Travel Guide: Mt. Batur, Bali’s Sunrise Hike

Cost: $45

  • Link:
  • What to Bring: Water (they also sell in huts along the way), warm clothes, sneakers (hiking boots are not necessary) and a camera.
  • How to Prepare: I booked my experience a week before. I don’t think this is one of those experiences that books up, there’s room for everyone. I would recommend leaving the day after the hike open for relaxation. If you try to pull an all nighter like me you’ll be very tired afterwards. I don’t know what to tell you about ensuring you wake up at 2AM… I slept through a call, two alarms and nearly slept through someone banging on my door.

I woke up suddenly and frazzled at 2AM to a few loud bangs on my door. All my lights were on and I was head to town in hiking gear. I grabbed my bag, rushed to the door and my personal alarm clock and I ran out to the car filled with sleepy passengers. The adventure had begun!

My plan was to stay awake until my driver was scheduled to pick me up at 2AM, that obviously didn’t happen and I slept right through phone calls to my room and my alarm. To say I’m a heavy sleeper is to put it lightly.

Once I was crammed into the car full of passengers still half asleep the driver took off through the back roads of Bali. We were barreling around tight turns and catching air over the hills while our driver pressed down on the pedal until we reached 80 kilometers an hour. The only creatures out at this hour were the stunned stray dogs roaming the roads. Blinded by high beams and visibly startled as they tripped over their paws and scrambled out of the way of the silver bullet headed towards them.

After about an hour we screeched to a stop in front of a café in the middle of nowhere and were herded out of the car and into a hut. Seated at picnic tables we were served delicious banana pancakes and some mysterious Bali invigoration paste (aka Balinese coffee.) It wasn’t until this point that I was able to fully open my eyes and notice the five strangers that were sitting next to me in the death cab. We had a quick chat, fueled up then off we were again piling into the van and off to the base of Mt. Batur.

Our guide Wayan greeted us here at the base in the dark of the night. We each received a flashlight and off we went. It was hard to keep my eyes on the path in front of me, the stars in the sky were so beautiful. With no clouds and no light pollution we were able to see every recognizable constellation in the southern hemisphere.

The trail to start was a moderate slope, it wasn’t until we were about a quarter of the way up that it started to get steeper and rockier making it more challenging and requiring some climbing. The day I went in March there were about 200 hikers all with torches ascending the dark mountain creating a perfect path of light. Wayan said 200 is a quiet day and that in the busy season there will about a thousand hikers a day.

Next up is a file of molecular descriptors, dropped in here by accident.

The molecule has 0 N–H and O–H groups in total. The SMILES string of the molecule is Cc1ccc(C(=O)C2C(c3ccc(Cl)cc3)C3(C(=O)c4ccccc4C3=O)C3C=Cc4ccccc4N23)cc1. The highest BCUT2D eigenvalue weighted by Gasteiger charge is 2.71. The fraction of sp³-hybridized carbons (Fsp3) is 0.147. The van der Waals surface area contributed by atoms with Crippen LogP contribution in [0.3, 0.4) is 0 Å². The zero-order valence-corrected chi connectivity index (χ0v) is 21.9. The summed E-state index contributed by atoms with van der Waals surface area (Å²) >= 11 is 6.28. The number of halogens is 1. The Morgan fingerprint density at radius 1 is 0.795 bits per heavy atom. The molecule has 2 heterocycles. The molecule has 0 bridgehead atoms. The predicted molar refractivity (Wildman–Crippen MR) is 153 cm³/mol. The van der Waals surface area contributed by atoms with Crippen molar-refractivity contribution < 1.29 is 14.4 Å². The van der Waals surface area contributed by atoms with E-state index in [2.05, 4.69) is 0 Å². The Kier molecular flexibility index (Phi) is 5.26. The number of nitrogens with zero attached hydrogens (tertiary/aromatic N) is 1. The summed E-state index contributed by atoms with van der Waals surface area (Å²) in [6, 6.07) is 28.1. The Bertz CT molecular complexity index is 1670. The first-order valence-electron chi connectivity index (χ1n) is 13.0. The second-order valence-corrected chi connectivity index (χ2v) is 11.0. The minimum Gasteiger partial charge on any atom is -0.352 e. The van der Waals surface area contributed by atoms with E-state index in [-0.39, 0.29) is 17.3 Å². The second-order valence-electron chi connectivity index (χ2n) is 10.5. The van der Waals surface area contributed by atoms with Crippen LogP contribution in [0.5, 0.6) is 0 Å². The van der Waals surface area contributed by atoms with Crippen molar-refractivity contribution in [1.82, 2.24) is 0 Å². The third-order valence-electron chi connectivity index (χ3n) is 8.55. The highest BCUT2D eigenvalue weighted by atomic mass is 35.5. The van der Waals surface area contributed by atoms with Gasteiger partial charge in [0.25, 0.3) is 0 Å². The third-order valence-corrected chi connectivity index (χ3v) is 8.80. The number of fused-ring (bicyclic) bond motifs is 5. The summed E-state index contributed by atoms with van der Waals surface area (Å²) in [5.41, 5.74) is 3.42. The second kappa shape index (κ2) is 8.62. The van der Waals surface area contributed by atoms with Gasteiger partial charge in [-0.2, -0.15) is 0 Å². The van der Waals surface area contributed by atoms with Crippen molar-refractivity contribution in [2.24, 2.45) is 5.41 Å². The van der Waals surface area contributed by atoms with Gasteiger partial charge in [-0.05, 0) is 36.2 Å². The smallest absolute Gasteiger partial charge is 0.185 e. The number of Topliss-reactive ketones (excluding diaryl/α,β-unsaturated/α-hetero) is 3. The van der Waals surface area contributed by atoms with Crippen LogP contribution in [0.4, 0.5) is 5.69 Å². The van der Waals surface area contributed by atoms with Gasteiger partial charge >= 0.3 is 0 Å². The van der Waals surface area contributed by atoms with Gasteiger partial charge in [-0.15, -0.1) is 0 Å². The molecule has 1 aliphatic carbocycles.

It took us about 2 hours to reach the top of Mt. Batur. It could have been done in less time if it weren’t for the traffic but even still it was a good pace and we made it to the top while it was still dark. Wayan laid a few blankets out for us to sit on and we cuddled up for the show. The hike up was definitely chilly but the top was freezing! I would recommend wearing warm clothes for the trip.

There were a few stops along the way with little café huts selling water and snacks for fuel. Then a full kitchen situated at the top. Wayan cooked us up a banana sandwich and a hard boiled egg made from the heat of the volcano. While we ate we watched as the stars disappeared and the sky transformed. The landscape changed by the second as the sun stretched higher and higher to meet our horizon filling the sky with layers of light and color. Even the monkeys came out to watch… or maybe it was just to eat our scraps.

Once all the earth around us was touched by light we grabbed our belongings and explored the crater in the middle of the volcano that became visible thanks to the sun. We trekked on narrow ridges around the craters edge admiring the landscape all around us: pink stone slate, ridged valleys, black volcanic sand. We stood stood in the steam billowing from the volcanic rock and let it warm our skin like a sauna.

To descend from the crater’s ridge we slid on invisible boards down the black volcanic sand until we were back on the rocky path that took us into a sacred cave. The cave was slime colored green and filled with monkeys and offerings from the Balinese. The cave is reserved for holy men, not to be entered by tourists and preferably not by monkeys either although it did seem to be where they all congregated to munch on the leftover breakfast.

Once the Bali sun was higher in the sky we made our way to the base quickly where I eagerly climbed into the death cab for some air conditioning relief. Once the van was full again we were off through the narrow roads and back to Ubud by 10AM for some deserved and needed R&R and morning naps.

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